Last Updated on February 6, 2020
Lomography started, like most brilliant things, as an accident. Sometime in the 90s, a group of students picked up a Lomo Kompakt Automat not knowing what to expect. Shots were taken from the hip while some others used a little help from the viewfinder. In either case, the results were fantastic.
Saturation and vignettes became household words for photography enthusiasts. By the time their own friends started picking up their own Lomos a revolution had inadvertently started. What used to be an isolated cult following is now a culture dedicated to producing playful photos that adhere to little or no rules.
The Golden Rules of Lomography
According to its official website, having an experimental nature, Lomos tend to do away with rules. So, the next ten are simply the guidelines to Lomography:
10. Bring along your camera wherever you go.
9. Take shots during the day and night.
8. Lomography is not a distraction to your life — it is a part of it.
7. Try hip shots.
6. Take shots as close to subjects as possible.
5. Don’t think — William Firebrace.
4. Be fast.
3. You do not know how your shots will look beforehand.
2. You do not know how your shots will look afterward too.
1. Don’t worry about these rules.
It is said that manual cameras are romantic while digital cameras are democratic. The huge popularity of high-spec cameras and the auto-focus, in reality, makes anyone a photographer with perfect shots every time. The philosophy of Lomography is different. Like digital cameras, anyone can use a Lomo but it is the aspect of not knowing how your shots look that makes them appealing.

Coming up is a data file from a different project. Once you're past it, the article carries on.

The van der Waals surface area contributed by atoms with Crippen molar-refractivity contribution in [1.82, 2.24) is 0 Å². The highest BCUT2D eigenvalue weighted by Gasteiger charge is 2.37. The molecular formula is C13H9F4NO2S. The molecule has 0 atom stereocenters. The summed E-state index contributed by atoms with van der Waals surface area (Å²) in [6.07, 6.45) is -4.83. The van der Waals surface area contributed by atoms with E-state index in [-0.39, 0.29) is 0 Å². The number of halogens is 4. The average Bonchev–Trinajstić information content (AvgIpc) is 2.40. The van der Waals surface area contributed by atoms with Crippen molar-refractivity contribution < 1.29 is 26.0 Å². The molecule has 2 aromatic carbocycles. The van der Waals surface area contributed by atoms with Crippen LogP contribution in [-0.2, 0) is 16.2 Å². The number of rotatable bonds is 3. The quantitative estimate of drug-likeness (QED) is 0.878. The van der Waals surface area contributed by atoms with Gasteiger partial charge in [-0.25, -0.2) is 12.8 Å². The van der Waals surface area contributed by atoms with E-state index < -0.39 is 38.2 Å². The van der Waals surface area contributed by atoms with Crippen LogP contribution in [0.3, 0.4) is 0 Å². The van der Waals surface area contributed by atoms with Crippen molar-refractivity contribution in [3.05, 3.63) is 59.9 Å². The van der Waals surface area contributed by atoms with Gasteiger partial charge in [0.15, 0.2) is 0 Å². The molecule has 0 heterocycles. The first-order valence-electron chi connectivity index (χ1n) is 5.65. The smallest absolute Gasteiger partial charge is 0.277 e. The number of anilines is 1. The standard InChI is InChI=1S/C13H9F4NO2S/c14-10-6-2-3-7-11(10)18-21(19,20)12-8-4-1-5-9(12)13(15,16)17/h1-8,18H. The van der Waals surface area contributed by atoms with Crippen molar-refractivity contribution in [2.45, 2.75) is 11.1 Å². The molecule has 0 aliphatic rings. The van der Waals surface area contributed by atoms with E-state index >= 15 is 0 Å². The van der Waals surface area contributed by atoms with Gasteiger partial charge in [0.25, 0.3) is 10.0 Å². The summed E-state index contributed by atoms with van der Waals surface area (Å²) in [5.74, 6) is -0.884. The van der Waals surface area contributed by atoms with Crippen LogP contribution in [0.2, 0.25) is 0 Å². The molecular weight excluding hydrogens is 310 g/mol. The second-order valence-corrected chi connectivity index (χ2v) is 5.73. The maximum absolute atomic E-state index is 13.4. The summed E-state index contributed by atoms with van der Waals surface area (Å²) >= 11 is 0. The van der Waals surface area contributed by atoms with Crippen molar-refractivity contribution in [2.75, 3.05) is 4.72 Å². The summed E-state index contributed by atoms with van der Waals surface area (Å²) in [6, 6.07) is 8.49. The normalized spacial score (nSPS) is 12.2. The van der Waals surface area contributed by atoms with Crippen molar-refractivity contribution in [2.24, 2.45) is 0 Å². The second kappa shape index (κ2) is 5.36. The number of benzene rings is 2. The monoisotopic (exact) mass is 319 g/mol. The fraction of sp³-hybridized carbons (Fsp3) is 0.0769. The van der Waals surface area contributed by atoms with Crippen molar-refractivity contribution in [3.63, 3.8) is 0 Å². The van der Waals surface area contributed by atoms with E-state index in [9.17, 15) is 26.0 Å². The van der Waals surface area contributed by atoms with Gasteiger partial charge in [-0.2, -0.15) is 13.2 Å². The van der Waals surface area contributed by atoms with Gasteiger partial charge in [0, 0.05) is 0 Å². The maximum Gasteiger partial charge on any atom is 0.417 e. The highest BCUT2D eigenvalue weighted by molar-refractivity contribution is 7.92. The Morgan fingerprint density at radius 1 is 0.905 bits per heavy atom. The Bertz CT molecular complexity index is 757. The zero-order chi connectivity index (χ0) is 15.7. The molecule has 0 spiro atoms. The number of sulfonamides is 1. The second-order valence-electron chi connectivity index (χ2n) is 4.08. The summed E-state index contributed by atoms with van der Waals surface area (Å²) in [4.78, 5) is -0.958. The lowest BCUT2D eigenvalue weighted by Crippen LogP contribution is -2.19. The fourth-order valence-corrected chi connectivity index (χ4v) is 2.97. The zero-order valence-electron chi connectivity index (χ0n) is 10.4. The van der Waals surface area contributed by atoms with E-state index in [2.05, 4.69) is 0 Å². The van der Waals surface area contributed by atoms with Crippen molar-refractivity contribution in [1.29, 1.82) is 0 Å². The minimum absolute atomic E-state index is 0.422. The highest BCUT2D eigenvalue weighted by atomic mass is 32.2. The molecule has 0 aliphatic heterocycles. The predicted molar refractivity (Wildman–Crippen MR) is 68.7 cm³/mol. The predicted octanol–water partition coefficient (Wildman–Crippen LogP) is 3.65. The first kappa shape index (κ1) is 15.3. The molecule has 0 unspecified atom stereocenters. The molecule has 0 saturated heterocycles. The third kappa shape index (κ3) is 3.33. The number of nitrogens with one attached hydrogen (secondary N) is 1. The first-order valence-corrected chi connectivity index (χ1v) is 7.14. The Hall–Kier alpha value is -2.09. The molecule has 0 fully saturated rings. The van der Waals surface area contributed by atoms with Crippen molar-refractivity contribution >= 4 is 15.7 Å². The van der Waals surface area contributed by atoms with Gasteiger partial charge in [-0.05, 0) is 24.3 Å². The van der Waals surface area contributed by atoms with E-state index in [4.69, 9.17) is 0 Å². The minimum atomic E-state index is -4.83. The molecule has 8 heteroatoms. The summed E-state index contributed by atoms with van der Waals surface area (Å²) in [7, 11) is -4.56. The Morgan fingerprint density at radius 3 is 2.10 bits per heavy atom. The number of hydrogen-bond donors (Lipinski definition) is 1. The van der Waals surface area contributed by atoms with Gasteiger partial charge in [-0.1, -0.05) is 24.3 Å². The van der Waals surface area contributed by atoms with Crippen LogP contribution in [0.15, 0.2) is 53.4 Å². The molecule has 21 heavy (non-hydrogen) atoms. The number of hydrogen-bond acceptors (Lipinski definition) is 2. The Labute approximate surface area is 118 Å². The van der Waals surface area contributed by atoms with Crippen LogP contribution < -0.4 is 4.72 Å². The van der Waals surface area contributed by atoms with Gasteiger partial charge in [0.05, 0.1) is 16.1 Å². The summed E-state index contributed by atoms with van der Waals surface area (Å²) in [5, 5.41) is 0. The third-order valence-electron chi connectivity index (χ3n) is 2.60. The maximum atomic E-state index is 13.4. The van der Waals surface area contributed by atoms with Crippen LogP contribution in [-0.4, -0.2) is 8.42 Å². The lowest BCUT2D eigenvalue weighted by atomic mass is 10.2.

They hark back to a time when you just simply did not know what you were going to get with your shots. No LCD screens for quick review and, more importantly, no deleting. The “wrong” settings of the Lomo which traditional photography regard as bad photography are exactly the qualities Lomo lovers are after.
The original cameras which popularized the Lomo are the LC-A, Holga, Fisheye, Colorsplash, and Supersampler. Their advantages include light leaks. Most love the effects produced which make for colorful and almost otherworldly shots. Others decide to tape all these leaks for a cleaner quality.
Another big advantage is its use of plastic lenses. These lenses are responsible for the vignettes, hues, and general quality of the photographs. Lomos are also highly unpredictable, which adds an entire element to taking photographs with them. Many effects are also possible such as long exposure, double exposure, and red scaling. To help you appreciate it more, here are 40 beautiful examples of lomography.